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Friday, October 23, 2020

Beshear: Masks Crucial As Cases Rise Across Kentucky, United States

Gov. Andy Beshear on Friday said Kentuckians must wear masks to prevent further spread of the novel coronavirus 2019 (COVID-19) as cases rise across Kentucky and the rest of the United States.

“This week has been a tough week, with three out of the five highest days for new COVID-19 cases,” said Gov. Beshear. “This virus is everywhere. It is in your community. We need every community doing what it takes to defeat it.”

The Governor will finish his two-week quarantine tomorrow morning. The First Family has recently tested negative for the virus four times.

“Wear a mask. It saves lives. I’ve now tested negative four straight times after sitting in the passenger seat next to someone driving who was infectious with COVID,” said Gov. Beshear. “I was wearing a mask. He was wearing a mask. That shows you that it works.”

Case Information

As of 4 p.m. Oct. 23, Gov. Beshear reported the following COVID-19 numbers:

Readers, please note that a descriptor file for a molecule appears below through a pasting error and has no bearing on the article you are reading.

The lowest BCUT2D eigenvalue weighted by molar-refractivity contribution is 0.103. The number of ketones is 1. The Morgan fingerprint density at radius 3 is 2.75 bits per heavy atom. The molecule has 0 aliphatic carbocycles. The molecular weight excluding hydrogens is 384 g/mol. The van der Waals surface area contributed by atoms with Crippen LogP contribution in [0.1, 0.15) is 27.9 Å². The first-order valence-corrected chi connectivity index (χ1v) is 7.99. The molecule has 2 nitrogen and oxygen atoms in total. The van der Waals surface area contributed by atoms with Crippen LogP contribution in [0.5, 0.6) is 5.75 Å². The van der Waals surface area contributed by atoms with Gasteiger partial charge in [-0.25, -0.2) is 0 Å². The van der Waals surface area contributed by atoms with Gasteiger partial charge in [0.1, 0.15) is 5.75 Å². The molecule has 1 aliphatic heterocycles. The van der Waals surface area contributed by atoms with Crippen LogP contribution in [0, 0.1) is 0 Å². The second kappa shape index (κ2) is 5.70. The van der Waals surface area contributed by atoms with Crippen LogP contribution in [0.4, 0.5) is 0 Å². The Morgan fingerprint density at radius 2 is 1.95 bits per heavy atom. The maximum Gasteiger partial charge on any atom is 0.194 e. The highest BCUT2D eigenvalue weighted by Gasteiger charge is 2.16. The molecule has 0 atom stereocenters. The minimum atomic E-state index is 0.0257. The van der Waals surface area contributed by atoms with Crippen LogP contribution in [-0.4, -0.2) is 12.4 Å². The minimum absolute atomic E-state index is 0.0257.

New cases today: 1,457
New deaths today: 16
Positivity rate: 5.34%
Total deaths: 1,396
Currently hospitalized: 819
Currently in ICU: 205
Currently on ventilator: 97

Top counties with the most positive cases today are:
Jefferson, Fayette, Warren, Hardin and Barren.

Those reported lost to the virus today include a 69-year-old woman from Boyd County; two women, ages 77 and 84, from Daviess County; a 71-year-old woman from Fayette County; three women, ages 84, 101 and 102, and three men, ages 73, 76 and 84, from Jefferson County; a 64-year-old man from Knott County; an 87-year-old woman from Lee County; an 84-year-old woman from Leslie County; a 75-year-old woman from Logan County; an 86-year-old woman from Marshall County; and an 80-year-old man from Todd County.

Week in Review

This week the Governor announced the

Healthy at Home Utility Relief Fund
, highlighted how the state is preparing for a surge in COVID-19 cases, shared that the White House is saying Kentuckians in red or orange counties shouldn’t have gatherings at all beyond their immediate families and encouraged families to plan for a safe Halloween. For more on this week’s updates, visit

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